Cre­ation of life, death of an artist

Ret­ro­spec­tive dou­ble fea­ture by Cana­dian film­mak­ers pre­sented at Boyd’s Cove

The Pilot - - Classified - BY CLARENCE NGOH

BOYD’S COVE, NL – Tick­ets were sold out at the Beothuk In­ter­pre­ta­tion Cen­tre at Boyd’s Cove when it pre­sented a dou­ble fea­ture about Ger­ald Squires and the in­stal­la­tion of his bronze statue “Shanawdithit.”

Roger Bill’s “Who Will Sing for Me” and Ken­neth Har­vey’s “I Heard the Birch Tree Whis­per,” win­ner of Best Fea­ture Film at the Cana­dian Film Fes­ti­val, were shown.

Bill’s film – as he de­scribed it, a rough cut or non-fin­ished doc­u­men­tary – was shown at the Beothuk In­ter­pre­ta­tion Cen­tre at Boyd’s Cove as part of its pub­lic pro­gram.

The doc­u­men­tary cen­tred on the cre­ation of Ger­ald Squires’ life- sized bronze statue of Shanawdithit – widely be­lieved to have been the last of the Beothuk – from the early stages of cre­ation to fi­nal in­stal­la­tion at the cen­tre.

“I en­coun­tered (this cre­ation) by ac­ci­dent, with Gerry work­ing on this from the be­gin­ning,” said Bill. “I was so taken by the power of the ex­pe­ri­ence and the vi­sion he said he had. My cu­rios­ity was piqued. I wanted to see how it turned out.”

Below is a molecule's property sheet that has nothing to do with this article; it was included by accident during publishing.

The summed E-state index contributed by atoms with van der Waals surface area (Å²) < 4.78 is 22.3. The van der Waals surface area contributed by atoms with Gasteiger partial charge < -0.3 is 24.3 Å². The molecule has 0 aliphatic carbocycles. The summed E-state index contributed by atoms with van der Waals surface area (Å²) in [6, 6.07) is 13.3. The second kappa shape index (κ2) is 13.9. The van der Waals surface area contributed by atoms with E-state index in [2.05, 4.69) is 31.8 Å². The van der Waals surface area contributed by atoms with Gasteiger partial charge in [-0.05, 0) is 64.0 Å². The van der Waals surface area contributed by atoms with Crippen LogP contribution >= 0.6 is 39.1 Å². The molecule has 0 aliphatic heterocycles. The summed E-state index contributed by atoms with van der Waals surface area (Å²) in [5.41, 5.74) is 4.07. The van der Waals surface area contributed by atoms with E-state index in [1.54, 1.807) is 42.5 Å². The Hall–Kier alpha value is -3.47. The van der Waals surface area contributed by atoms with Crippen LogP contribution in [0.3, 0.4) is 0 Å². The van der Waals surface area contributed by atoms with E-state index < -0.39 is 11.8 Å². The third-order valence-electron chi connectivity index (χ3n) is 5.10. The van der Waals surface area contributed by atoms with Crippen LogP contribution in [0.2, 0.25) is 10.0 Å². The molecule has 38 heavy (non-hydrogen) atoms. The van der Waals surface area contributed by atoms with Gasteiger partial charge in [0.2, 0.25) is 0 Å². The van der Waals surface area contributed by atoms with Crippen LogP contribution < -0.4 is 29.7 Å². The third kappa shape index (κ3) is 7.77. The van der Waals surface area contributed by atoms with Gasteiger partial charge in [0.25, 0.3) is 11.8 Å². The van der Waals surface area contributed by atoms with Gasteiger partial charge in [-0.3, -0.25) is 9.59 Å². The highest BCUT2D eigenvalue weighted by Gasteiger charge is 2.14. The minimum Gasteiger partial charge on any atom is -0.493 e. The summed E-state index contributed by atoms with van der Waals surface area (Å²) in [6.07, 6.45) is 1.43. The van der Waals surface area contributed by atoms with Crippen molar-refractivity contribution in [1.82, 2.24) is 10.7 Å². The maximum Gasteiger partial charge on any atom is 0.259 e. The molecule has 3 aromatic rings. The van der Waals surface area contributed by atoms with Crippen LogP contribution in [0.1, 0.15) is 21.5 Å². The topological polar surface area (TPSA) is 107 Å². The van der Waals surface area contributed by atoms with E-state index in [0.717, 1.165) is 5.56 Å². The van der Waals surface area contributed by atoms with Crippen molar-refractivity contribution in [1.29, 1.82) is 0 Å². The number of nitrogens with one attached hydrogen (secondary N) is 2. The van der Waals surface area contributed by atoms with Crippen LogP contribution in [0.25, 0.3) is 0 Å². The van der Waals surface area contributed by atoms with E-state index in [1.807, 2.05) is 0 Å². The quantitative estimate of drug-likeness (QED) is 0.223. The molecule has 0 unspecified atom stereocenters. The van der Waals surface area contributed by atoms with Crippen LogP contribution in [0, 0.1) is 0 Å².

Ac­cord­ing to Squires’ daugh­ter, Esther, “(Squires) was con­sumed by it to the point that he knew he needed to do some- thing – to the point of hav­ing a guilty con­science of hav­ing to cre­ate some­thing to say sorry and recog­nise these peo­ple. “There was no­body left and he felt so badly, and it re­ally tor­tured him. So, to have fin­ished (the statue) must’ve been a great re­lief for him.”

Ken­neth Har­vey’s screen­ing of “I Heard the Birch Tree Whis­per” started as dif­fer­ent film, with the paint­ing of a woman’s por­trait by Ger­ald.

“This di­rec­tion changed when he (Ger­ald) found out he was dy­ing.,” said Har­vey. “Sick­ness of­ten in­forms any­thing you are cre­at­ing. It’s a big part of you. “This story is more about his life, about dy­ing, cre­at­ing and los­ing the abil­ity to cre­ate.”

Cre­at­ing the film was a dif­fi­cult process.

“We had a lot of teary mo­ments, a lot of hugs and things like that. I miss Gerry too,” said Har­vey.

Gail Squires, Ger­ald’s wife, re­flects on the sad­ness of his death. “It was a slow process. We did not ex­pect Gerry to die. He was too good to die.”

On Squires’ cre­ation, “na­ture spoke to Gerry, and they would speak to him, and that is how he in­ter­preted it, through his paint­ings,” his wife said. “He had that ex­tra tal­ent, where if it spoke to us, we are not able to cre­ate it,” added his daugh­ter.

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